This spring marks 70 years since Mount Saint Dominic Academy won the NJ Basketball State Championship for the third year in a row. Many years ago, MSDA was a force to be reckoned with when it came to basketball – and everybody knew it. The Mount games became a popular spectacle among locals who came from all over the county to watch our girls play. The squad, dubbed “the team of the century” by a local reporter, frequently made headlines like those to the left from 1950, ’52, and ’53.
All of these articles reflect a fascination with the talent and tenacity of these Lady Lions of the 50’s; and not only that, but their remarkable record as well. Jerry Izenberg, one such reporter, wrote: “…So you can imagine the excitement around Caldwell where one of the longest winning streaks in the state, perhaps nation, is alive and still growing.” At that time, he was referring to a 52-game winning streak. This would grow to an 80-game winning streak spanning five years by 1953. Five years of State Championships, undefeated tournaments, and athletic excellence proving that women’s basketball could be just as entertaining as men’s. This team was the talk of the town in the early 50’s, so let’s look at some experiences and archived articles from these past Mounties.
Here at the Mount, we value sisterhood and our strong connection to the past. I feel particularly connected to this remarkable story because 70 years ago my grandmother was one of the “Dwyer sisters:” three girls who were members of the team and played in many state championships. They played together for several years and were always an unstoppable trio. The best part? They were real-life sisters.
My Nana, June Dwyer (class of ’52) would tell me these stories about her time on the team – some of her most cherished memories with her sisters. This team was, and remains to be, a remarkable story.
In honor of the 70th anniversary of “the team of the century”, I caught up with my great aunt Carole Collins (formerly known as Carole Dwyer) class of ‘53 to discuss her incredible experience.
“I didn’t like Tuesdays and Thursdays so much,” Carole says with a laugh, “We practiced Monday, Wednesday, Friday and I was always much happier on those days.”
She and her older sister June were guards on the basketball team. “In those days, guards were more like defense (in soccer),” Carole explains, “guards weren’t allowed to cross the half court line or shoot. We stayed back and waited to defend our hoop, the other girls waited to defend theirs.” Carole and June had a younger sister named Virginia “Ginny” Dwyer (seen with Carole and the ‘53 team). Ginny was a forward and an excellent shooter. Carole tells me: “My senior year [which was] Ginny’s junior year, she was our top scorer. After I left, she had one game where she scored 50 points!”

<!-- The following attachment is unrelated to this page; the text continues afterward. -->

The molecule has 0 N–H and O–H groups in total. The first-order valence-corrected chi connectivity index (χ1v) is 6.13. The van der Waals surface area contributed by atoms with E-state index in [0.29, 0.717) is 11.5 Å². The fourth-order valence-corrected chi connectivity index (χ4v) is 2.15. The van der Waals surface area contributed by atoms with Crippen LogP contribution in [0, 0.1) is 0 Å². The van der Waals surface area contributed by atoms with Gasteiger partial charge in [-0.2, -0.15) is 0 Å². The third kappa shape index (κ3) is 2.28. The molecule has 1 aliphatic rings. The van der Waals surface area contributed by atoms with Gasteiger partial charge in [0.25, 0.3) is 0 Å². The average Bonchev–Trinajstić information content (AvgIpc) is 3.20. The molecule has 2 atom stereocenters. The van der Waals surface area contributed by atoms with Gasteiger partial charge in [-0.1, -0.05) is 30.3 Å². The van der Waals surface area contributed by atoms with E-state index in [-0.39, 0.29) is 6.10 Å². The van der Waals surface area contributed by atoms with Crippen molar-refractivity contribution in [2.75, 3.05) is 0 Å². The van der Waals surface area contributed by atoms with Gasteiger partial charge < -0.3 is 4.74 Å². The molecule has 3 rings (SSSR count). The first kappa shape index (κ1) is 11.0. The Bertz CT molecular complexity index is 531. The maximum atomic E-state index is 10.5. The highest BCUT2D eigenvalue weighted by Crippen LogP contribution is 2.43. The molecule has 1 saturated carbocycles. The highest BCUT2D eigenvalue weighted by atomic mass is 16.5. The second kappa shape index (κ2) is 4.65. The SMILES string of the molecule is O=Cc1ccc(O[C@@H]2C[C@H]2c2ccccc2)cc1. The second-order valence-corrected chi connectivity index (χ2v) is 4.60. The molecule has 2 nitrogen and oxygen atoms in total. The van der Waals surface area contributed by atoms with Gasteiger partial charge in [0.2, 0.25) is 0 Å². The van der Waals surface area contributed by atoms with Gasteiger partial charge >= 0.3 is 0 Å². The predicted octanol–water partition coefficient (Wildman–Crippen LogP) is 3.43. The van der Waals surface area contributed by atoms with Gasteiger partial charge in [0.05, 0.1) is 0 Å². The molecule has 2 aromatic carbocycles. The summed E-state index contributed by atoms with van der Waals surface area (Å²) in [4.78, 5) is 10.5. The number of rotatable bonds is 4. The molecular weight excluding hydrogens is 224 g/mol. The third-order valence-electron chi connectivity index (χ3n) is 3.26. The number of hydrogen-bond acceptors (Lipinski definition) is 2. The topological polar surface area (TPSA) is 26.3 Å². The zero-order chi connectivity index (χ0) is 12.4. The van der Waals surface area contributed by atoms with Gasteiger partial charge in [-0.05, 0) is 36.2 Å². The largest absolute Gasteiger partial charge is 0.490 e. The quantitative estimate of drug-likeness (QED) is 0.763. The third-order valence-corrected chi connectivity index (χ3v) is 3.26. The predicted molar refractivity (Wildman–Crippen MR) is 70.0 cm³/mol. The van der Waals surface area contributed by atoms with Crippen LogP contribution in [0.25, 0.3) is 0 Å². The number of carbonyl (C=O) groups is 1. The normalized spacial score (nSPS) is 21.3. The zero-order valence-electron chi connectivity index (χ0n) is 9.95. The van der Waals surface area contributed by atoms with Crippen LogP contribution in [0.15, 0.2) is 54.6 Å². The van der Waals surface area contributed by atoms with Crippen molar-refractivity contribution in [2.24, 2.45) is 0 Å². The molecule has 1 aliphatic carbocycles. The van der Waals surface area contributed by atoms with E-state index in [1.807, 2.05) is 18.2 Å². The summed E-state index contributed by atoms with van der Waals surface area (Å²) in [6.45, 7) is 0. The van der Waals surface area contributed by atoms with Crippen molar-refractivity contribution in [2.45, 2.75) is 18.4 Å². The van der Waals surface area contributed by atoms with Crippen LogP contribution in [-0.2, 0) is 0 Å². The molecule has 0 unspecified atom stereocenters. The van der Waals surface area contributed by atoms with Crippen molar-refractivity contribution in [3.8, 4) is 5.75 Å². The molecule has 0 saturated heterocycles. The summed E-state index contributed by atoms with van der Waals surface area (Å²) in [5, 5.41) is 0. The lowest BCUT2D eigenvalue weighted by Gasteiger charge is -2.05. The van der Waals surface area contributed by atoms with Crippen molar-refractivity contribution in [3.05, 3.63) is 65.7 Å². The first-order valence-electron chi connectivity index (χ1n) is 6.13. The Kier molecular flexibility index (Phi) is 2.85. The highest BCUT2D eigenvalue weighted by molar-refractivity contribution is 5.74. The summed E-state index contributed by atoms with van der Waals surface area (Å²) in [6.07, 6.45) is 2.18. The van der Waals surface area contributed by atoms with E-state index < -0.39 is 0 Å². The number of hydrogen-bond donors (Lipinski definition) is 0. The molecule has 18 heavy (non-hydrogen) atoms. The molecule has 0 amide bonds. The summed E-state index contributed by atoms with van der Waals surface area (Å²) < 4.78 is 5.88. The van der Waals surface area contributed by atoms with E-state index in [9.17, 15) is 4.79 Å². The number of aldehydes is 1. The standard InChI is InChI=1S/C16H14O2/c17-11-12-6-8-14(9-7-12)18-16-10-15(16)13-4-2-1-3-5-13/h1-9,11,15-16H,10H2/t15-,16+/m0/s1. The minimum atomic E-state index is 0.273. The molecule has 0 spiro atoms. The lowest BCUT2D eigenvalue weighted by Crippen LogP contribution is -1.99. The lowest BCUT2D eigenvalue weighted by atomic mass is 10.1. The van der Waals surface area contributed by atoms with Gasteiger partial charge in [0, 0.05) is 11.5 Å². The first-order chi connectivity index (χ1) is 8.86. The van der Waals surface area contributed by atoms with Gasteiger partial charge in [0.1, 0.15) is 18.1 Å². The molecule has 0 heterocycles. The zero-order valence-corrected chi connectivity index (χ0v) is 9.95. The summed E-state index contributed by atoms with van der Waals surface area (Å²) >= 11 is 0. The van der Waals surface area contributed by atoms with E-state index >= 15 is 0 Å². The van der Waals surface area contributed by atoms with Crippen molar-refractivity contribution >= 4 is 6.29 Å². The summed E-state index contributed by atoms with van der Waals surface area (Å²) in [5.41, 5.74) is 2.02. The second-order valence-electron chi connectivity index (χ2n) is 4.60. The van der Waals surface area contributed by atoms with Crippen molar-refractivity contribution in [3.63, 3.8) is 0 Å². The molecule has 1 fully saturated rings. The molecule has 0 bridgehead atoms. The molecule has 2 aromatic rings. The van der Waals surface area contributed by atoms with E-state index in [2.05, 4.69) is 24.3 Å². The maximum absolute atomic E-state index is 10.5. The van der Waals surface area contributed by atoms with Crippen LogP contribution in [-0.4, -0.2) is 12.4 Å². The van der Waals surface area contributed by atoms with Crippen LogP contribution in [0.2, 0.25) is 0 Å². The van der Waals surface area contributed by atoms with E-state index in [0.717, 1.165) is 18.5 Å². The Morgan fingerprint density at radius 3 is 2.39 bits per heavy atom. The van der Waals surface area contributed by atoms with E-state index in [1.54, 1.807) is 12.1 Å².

Carole also spoke of her coach: Mrs Cuzman: “She coached after my freshman year. She was quieter than our old coach, but she was a great coach.” She laughed saying: “Mrs Cuzman was married to a retired MLB player so naturally we were all very impressed.” This coach must have been incredible because she led those girls through a remarkable few seasons. Her predecessor may have won two back-to-back championships, but it was with Cuzman that the Lady Lions truly soared. Carol marvels at how she never saw a single loss her entire high school career. “We had an 80-game winning streak that included four state championships; but it was game 81 that I will never forget.” She speaks of course, of the 81st game of the MSDA winning streak: the 1953 state championship. “It was a tough game,” Carole continues, “when the final whistle blew we were ahead by two points.” As it turned out, the score keeper had, in all the excitement, miscounted. “They brought out the priest who ran the league and eventually they decided that we would be co-champions…and that was the end of our winning streak.” Needless to say “we all felt very bad for our friend who had been keeping the score.”
Before the co-championship her senior year, Carole and her sisters collectively played every game of the 80-game winning streak. She and I discussed her other teammates, particularly senior captains: Betty Lou Webber and Ginny Rose. She also spoke of a player named Walburga Mckenna (pictured in an article screenshot earlier). “Mckenna played like a boy,” Carole explains, “She was absolutely fabulous.”
In the championship game back in 1952, Mckenna was benched following a surgery to remove her appendix weeks earlier. At the half, the Mount was well behind and needed their secret weapon. “I’m not sure how she did it, but Coach got permission from someone and they put Mckenna in. She won us the game.”
When asked what her favorite memory from her time on the team was Carole says she cannot choose. “It was all so wonderful.” 70 years ago, from 1949-53, in what is now the Doris M. Byrne Performing Arts Center, the lady lions ruled NJ basketball – a legacy that will stand the test of time.